I’ve been thinking again about my poetical “translation” of śūnyatā – again, ordinarily translated as “emptiness” or “voidness” – into intimacy. There are some peculiar qualities of śūnyatā that are difficult to convey in any one translation. Although this isn’t so great of a problem (it is, as far as I can tell, quite true in the Sanskrit original, as well), nevertheless there is a certain quality I think it would be helpful to carry across and, further, I think it would be beneficial to have a translation that can be shown to contain those various peculiar qualities.
If I remember correctly, I’ve spoken about the relation between “dependent co-arising” (pratītyasamutpāda) and “emptiness” – Nāgārjuna equates them – but somehow those two translations fail to help (me) generate a discourse explicating that relation. This is one such peculiar quality of śūnyatā; namely, that it is pratītyasamutpāda. How so? Well, very superficially, we can make two declarations: (1) things arise together in dependence on one another, and (2) things are empty of a wholly unique, isolated nature or being. Of course, the former is “dependent co-arising,” and the latter “emptiness.” But the important fact for our current concern is that, again superficially, we can say that (1) and (2) are different ways of saying the same thing. Choose which way you want to look at it, it’s the same truth.
This points us back to my poetical translations: “relating” and “intimacy,” respectively. Now, if I say (1) that things (or, to turn Nāgārjuna momentarily into a psychologist, people) exist naturally in relation to others (and do not and can not ever exist in any other way), and (2) that things (again, people) exist intimately, which is to say bound up with, others, and, finally, (3) that these are two ways of saying the same thing – at least one thing is clear: the terminology seems compatible. Whether statements (1) and (2) are true, whether they relate as I say they do in (3), and (most significantly) whether they in fact correspond to (1) and (2) in the paragraph above – these are all up for debate. I’ll do my best to defend them later on. For now I just have one quick thought. A potentially major obstacle for my choice of “intimacy” as a translation for śūnyatā is that the word ‘intimacy’ does more, especially on an emotional level, than merely state a lack of a certain quality (non-intimacy, lack of interpersonal connection, isolation – to use psychologically-oriented descriptions), but states a positive condition (more fitting, perhaps, of pratītyasamutpāda, in a way) generally considered to imply familiarity, emotional connection, love… For example, we might choose to say, again focusing on people, that śūnyatā only tells us that I am not a certain way, implying that I am “made up” of networks of matter, of cultural significations and norms, intimate and non-intimate relationships, and so on. Intimacy, on the other hand, is a quality I ascribe to certain relationships: my girlfriend, family, close friends. But this latter fact is actually an extremely curious aspect of śūnyatā, even if an implicit one (about which I’ll have to do more pondering and research). How so? Well, it may be (philosophically) easy to deny me any isolated existence, any from-my-own-side-ness. But it is impossible, it seems to me, to deny that my conventional sense of self is rooted on networks of relations that exist, and that, even more significantly, those relations are not equal in determining what we all conventionally agree to call me. Now, those relations, too, cannot be said to exist permanently or in isolation. Thus the streams and networks with which I am bound up are shifting in relation to one another – day to day, even moment to moment. The “me” I am at any given moment is bound up not only with the streams of matter, consciousness, and relationship that have led me to that particular moment, but also with the specific (even if somewhat unspecifiable) network of relations from and in response to which I am acting.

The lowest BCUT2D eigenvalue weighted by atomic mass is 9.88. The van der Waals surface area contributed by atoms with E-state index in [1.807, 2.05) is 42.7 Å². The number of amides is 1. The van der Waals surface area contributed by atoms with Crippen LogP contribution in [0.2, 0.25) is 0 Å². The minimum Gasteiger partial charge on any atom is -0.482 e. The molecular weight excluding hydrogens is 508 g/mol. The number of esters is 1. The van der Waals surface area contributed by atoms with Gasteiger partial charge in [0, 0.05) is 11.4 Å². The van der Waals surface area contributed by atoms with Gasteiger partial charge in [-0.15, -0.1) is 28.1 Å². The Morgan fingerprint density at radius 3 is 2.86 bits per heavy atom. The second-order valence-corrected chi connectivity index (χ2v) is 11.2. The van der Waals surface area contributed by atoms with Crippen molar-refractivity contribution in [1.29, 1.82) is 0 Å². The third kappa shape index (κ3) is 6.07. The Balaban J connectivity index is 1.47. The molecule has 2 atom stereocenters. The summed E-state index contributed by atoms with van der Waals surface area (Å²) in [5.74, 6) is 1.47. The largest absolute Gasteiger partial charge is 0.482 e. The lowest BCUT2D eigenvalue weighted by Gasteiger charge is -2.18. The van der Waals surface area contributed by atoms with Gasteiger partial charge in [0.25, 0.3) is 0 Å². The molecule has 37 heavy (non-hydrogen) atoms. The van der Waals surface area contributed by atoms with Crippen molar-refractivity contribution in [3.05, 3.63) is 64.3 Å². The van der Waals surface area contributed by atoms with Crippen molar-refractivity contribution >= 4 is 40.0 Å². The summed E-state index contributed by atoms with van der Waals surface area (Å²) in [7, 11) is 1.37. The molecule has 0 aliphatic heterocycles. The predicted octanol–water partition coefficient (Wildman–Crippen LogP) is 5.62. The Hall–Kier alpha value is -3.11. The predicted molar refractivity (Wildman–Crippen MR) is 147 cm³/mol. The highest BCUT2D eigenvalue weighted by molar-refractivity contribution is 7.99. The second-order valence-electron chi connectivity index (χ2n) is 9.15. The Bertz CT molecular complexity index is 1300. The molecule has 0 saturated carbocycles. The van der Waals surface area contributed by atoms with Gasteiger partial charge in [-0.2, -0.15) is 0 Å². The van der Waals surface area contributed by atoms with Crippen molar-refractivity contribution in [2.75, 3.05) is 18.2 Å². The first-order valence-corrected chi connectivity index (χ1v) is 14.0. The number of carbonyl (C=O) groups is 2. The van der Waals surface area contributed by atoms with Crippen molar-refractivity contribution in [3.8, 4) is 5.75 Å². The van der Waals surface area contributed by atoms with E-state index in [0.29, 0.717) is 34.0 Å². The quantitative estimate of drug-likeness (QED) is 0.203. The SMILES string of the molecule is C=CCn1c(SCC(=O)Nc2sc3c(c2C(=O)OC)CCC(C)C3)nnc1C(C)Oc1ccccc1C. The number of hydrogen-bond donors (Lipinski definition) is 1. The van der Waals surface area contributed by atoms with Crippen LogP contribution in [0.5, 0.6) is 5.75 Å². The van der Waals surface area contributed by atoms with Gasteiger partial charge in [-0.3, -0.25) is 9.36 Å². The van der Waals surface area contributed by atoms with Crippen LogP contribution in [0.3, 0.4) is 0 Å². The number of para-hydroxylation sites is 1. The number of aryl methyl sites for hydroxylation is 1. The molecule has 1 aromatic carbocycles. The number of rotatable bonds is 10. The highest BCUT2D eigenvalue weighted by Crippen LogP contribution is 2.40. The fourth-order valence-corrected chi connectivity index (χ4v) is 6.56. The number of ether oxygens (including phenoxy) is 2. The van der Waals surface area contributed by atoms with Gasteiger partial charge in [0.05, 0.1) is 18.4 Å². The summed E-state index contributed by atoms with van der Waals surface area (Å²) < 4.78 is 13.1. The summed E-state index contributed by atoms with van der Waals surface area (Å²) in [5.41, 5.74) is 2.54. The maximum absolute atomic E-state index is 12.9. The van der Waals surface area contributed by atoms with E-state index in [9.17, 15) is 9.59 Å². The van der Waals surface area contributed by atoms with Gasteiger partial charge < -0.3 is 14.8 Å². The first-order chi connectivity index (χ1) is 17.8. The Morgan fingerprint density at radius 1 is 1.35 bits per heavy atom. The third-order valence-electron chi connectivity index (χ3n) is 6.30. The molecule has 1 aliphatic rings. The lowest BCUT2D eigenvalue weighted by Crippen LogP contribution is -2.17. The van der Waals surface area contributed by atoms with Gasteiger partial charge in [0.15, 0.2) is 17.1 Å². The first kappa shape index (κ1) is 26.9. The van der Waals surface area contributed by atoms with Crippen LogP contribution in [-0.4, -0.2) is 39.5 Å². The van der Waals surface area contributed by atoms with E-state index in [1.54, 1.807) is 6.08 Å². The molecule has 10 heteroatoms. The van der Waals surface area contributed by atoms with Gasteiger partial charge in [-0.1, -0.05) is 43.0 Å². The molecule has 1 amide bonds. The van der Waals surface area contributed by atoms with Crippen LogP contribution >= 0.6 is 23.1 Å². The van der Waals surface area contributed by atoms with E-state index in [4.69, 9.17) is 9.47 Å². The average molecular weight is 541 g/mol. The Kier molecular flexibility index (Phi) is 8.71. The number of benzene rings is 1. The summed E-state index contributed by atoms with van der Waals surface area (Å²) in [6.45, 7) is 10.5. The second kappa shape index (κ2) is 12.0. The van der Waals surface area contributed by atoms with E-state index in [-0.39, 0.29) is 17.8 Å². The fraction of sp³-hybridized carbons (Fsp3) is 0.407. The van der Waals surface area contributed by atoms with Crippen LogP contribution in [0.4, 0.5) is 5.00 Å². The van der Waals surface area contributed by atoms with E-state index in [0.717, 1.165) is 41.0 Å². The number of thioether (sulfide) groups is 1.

My contention, finally, is that śūnyatā is implicated in everyday life, that understanding śūnyatā in a significant way entails understanding what role it plays in how we function in our everyday lives. In that sense, intimacy seems like a fitting and fittingly challenging translation. I am, for example, closer with Sarah partly because my relationship with her is, we can say, more intimately bound up with my everyday sense of self than is, say, my relationship with the person from whom I bought a loaf of gluten-free bread this morning. Further, there was also a degree of intimacy, in that moment of buying bread, with the baker that was of greater significance (in an everyday sense) than whatever sense in which my life and the baker’s are “bound up,” say, every other day of our respective lives. This suggests that at the very least in an everyday sense śūnyatā does not suggest the truism that “everything is connected” – or, at least, it doesn’t suggest that we say this if that’s where we wish to start and stop. It’s more complex than merely that it all, that we all are connected. How our connections work, how they connect with other connections and finally do in some sense entail a kind of “everything is connected,” is worthy of serious thought. ‘Intimacy,’ the term, already suggests relationship (which I think is true philosophically of the concept śūnyatā), but it also already suggests a potential for closeness and distance of relationships. This, it seems to me, surely fits with our psychological experiences, with our everyday experiences, and, if I had the time to yammer on infinitely, I’d want to say it also gibes with what we might want to call the “ultimate” or “absolute” perspective – but of that I’ll just have to think (and write!) another day. I think this has been a long enough “quick thought,” don’t you? Plus, I’m sure I’ve already gotten myself into quite enough trouble….